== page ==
with the car. The removal men are booked again
tomorrow, and we hope to empty the store then. One
less ongoing expense!
We have worked out who will get which rooms, at least for the
next few months. Alan is not impressed at getting the
smallest bedroom, but he will be on his own, it won't be used to
store lots of other things, and it is bigger than his previous
bedroom - so we think it's a fair deal. But it looks
at the moment like we will have next to no furniture for the
family lounge. Trips to the local second-hand shops
are being planned.
10 November 1999
Sue has been offered a job. 'Team Supervisor' for
Housing Association - it seems like quite a pressured and
responsible job (not really what we were looking for) but the
hours are good, the pay is reasonable and they work
flexitime. Sue talks to Val, who says a job in the
hand is worth ten in the bush, so we decide she should accept
The job interview was in the morning, and they phoned with the
offer while Sue was taking Ian to his violin lesson in the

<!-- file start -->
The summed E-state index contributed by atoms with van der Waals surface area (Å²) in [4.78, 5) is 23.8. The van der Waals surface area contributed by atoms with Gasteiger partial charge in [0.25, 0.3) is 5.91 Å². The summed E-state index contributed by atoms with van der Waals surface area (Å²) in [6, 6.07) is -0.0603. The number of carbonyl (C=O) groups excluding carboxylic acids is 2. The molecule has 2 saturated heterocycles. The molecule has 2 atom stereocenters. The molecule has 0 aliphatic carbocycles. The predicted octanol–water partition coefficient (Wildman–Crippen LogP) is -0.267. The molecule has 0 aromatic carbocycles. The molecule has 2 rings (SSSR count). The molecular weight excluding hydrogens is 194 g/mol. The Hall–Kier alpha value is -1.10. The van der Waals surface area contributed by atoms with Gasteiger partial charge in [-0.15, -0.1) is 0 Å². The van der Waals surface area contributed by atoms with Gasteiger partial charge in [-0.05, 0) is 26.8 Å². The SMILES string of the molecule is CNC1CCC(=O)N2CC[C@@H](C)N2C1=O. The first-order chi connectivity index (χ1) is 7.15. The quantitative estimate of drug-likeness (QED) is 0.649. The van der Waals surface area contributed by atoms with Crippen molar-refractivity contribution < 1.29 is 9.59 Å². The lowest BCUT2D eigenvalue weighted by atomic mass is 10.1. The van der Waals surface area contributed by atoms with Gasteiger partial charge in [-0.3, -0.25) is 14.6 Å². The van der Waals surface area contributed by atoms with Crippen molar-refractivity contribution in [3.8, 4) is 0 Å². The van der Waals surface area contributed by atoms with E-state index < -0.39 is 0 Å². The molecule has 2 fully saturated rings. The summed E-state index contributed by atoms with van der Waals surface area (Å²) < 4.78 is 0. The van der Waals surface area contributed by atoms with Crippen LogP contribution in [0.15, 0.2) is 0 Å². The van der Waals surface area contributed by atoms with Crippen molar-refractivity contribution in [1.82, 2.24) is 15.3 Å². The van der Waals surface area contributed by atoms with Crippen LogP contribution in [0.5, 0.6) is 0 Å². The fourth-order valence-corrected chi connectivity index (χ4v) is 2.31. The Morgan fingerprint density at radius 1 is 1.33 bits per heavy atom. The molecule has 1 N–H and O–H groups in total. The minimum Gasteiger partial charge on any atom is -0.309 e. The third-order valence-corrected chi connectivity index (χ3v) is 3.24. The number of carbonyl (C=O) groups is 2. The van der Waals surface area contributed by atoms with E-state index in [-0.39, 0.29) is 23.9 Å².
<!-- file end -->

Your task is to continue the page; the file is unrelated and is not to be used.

car. Ian answered the phone in a very professional
way - it must run in the family!
Sue is now very shell-shocked, and wondering how she will cope
with being a full time employee again.
8 November 1999
We exchanged contracts on Abbeywood! Now the fun
bit starts. We have not yet decided who will have
which rooms, apart from Steve having the attic, and Paul &
Sue having one of the two larger bedrooms. The
previous owners had a dog, so we need to clean thoroughly before
we move in, or Paul will not be able to breathe.
Paul does his first full day with Europe Now, working with the
students on the Snowball training. The subject is
'Creation' - a nice easy one to get started with...
1 November 1999
The eXchange have not found anyone to replace Paul yet - can he
work part time on a temporary basis? After
consulting and praying with the church leadership at Highgrove
and with the folk at Europe Now, it seems this is the right
thing to do. It will give us a bit longer to raise
the support we need, and the Snowball programme can be made to
fit without too much difficulty.
14 October 1999
Paul handed in his resignation to the eXchange.
Last day working in Gloucester, some time w/c 8 November.